• Anonymous says:

        it goes both ways, its time government tackle these issues and enforce them, but its corruption because these same government people they are the ones involve and protecting their friends and family doing such unfair treatment to expats and their own, and its very disgusting, too much racism and class but many who acting that way is uneducated and ignorant more than the ones they employ.

  19. The Thinker says:

    All I have to say about this is that everyone should read the earlier article mentioned by CNS at the bottom of the article.  What will a minimum wage achieve?

    It appears that many minimum wage pushers don't really know the facts. 

  20. Anonymous says:

    Start designating certain jobs for Caymanians only as recently proposed.  These job categories should be for jobs that Caymanians both want and are qualified to do.

    Once these designations are put into law, the businesses will then start to GENUINELY search forCaymanians to fill those jobs and guess what? – the wages for those jobs WILL naturally climb as a result, reason being that to hold those locals in the jobs and to keep the best ones, decent wages will be required.

    But lets keep the pressure on the Work permit Board to implement existings laws too.

    • Anonymous says:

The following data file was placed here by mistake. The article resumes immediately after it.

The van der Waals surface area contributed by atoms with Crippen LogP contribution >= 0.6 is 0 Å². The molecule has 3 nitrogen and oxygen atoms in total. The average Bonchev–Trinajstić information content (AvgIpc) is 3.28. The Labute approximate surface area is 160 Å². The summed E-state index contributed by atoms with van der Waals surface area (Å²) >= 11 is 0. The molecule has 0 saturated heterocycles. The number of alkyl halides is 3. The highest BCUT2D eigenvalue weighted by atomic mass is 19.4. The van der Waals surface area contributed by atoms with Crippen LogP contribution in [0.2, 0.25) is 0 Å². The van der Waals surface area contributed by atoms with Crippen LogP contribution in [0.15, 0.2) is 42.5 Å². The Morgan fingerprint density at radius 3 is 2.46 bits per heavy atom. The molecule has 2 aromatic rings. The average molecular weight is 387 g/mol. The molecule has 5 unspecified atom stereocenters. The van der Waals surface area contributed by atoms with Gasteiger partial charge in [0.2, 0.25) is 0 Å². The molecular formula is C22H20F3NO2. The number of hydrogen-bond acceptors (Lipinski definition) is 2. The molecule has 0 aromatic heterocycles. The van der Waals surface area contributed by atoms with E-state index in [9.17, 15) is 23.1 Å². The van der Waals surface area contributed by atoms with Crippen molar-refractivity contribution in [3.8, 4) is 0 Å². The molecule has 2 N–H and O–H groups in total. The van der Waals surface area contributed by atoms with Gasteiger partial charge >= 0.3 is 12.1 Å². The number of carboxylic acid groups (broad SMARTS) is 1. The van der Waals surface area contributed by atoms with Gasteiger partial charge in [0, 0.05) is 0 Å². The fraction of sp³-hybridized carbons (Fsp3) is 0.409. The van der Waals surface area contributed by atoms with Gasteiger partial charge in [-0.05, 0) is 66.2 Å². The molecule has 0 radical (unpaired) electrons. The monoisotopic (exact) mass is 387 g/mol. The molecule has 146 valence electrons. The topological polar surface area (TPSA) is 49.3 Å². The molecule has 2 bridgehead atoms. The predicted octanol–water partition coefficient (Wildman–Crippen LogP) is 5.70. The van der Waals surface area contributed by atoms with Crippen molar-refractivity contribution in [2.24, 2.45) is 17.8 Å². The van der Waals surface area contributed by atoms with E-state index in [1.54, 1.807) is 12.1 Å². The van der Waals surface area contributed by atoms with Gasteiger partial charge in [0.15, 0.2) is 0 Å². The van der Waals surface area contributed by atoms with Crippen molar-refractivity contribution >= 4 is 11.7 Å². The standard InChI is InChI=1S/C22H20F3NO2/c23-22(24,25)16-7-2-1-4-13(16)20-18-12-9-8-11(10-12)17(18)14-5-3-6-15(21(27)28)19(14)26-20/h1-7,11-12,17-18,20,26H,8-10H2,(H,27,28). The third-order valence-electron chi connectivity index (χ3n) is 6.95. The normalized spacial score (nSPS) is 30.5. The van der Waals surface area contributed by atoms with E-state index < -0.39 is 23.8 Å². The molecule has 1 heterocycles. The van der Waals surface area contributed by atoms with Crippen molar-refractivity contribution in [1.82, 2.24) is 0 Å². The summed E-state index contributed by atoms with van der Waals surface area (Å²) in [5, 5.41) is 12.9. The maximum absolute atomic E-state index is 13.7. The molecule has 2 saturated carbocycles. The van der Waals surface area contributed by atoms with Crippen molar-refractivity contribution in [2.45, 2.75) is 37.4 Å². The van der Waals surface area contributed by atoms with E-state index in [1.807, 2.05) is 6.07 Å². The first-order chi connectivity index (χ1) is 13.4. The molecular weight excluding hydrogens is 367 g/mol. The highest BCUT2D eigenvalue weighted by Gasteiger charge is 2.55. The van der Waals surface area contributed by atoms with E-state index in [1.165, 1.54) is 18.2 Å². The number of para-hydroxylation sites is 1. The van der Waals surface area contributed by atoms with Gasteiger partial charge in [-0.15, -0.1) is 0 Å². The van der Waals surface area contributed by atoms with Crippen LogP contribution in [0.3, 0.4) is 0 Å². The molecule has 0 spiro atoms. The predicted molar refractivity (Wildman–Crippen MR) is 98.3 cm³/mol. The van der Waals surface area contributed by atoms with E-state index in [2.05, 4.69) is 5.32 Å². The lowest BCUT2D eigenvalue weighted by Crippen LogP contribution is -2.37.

How qualified do you have to be to work at Wendys Burger King Kentucky Fried Chicken Pizza Hut??? 99.9% work permit holders…anymore to be said, didn't think so…

      • Anonymous says:

        How qualified? Let me explain. Very Qualified in the art of showing up on time. Very qualified to understand that customers dont care about your issues or problems. Customers want a burger, not a buger with attitude. Should also be qualified how to work as a team and qualified to know that you have to be proud of what ever you do, very qualified that when your so-called person that you know come in the fast food joint, that you dont find excuse to hide behide somthing. Qualified to know that keeping your work area cleaned is not a choice, its part of the duties. Do you need me to continue to explain how qualified you have to be to work at such prestige fast food restaurant?